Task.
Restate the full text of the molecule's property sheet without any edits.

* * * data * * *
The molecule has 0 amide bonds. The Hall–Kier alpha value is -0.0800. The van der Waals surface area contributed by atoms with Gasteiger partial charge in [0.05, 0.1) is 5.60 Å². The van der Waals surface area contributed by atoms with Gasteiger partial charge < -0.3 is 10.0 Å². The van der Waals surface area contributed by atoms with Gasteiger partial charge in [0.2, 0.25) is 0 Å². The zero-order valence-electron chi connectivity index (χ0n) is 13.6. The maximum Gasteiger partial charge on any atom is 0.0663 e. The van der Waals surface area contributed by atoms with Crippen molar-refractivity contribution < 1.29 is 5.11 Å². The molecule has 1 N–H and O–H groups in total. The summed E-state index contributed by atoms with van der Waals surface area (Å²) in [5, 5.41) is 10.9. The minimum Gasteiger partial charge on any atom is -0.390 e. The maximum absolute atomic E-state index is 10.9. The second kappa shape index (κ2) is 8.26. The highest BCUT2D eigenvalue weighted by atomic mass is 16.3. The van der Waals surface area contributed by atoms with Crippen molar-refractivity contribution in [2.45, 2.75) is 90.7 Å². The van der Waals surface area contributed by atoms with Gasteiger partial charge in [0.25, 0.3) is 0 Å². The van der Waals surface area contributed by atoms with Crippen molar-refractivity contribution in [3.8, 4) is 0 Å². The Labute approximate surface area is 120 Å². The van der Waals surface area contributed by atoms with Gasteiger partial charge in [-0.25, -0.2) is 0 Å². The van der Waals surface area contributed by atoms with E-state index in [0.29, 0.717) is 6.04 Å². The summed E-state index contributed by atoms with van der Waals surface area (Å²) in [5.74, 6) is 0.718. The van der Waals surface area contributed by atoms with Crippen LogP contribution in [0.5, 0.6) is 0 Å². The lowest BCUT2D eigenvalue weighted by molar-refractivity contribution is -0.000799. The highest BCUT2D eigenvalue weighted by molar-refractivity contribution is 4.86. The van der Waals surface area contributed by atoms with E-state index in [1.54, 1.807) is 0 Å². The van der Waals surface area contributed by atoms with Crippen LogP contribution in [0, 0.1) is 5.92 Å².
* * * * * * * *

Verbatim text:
The molecule has 0 amide bonds. The Hall–Kier alpha value is -0.0800. The van der Waals surface area contributed by atoms with Gasteiger partial charge in [0.05, 0.1) is 5.60 Å². The van der Waals surface area contributed by atoms with Gasteiger partial charge < -0.3 is 10.0 Å². The van der Waals surface area contributed by atoms with Gasteiger partial charge in [0.2, 0.25) is 0 Å². The zero-order valence-electron chi connectivity index (χ0n) is 13.6. The maximum Gasteiger partial charge on any atom is 0.0663 e. The van der Waals surface area contributed by atoms with Crippen molar-refractivity contribution < 1.29 is 5.11 Å². The molecule has 1 N–H and O–H groups in total. The summed E-state index contributed by atoms with van der Waals surface area (Å²) in [5, 5.41) is 10.9. The minimum Gasteiger partial charge on any atom is -0.390 e. The maximum absolute atomic E-state index is 10.9. The second kappa shape index (κ2) is 8.26. The highest BCUT2D eigenvalue weighted by atomic mass is 16.3. The van der Waals surface area contributed by atoms with Crippen molar-refractivity contribution in [2.45, 2.75) is 90.7 Å². The van der Waals surface area contributed by atoms with Gasteiger partial charge in [0.25, 0.3) is 0 Å². The van der Waals surface area contributed by atoms with Crippen molar-refractivity contribution in [3.8, 4) is 0 Å². The Labute approximate surface area is 120 Å². The van der Waals surface area contributed by atoms with Gasteiger partial charge in [-0.25, -0.2) is 0 Å². The van der Waals surface area contributed by atoms with E-state index in [0.29, 0.717) is 6.04 Å². The summed E-state index contributed by atoms with van der Waals surface area (Å²) in [5.74, 6) is 0.718. The van der Waals surface area contributed by atoms with Crippen LogP contribution in [0.5, 0.6) is 0 Å². The lowest BCUT2D eigenvalue weighted by molar-refractivity contribution is -0.000799. The highest BCUT2D eigenvalue weighted by molar-refractivity contribution is 4.86. The van der Waals surface area contributed by atoms with E-state index in [1.54, 1.807) is 0 Å². The van der Waals surface area contributed by atoms with Crippen LogP contribution in [0, 0.1) is 5.92 Å².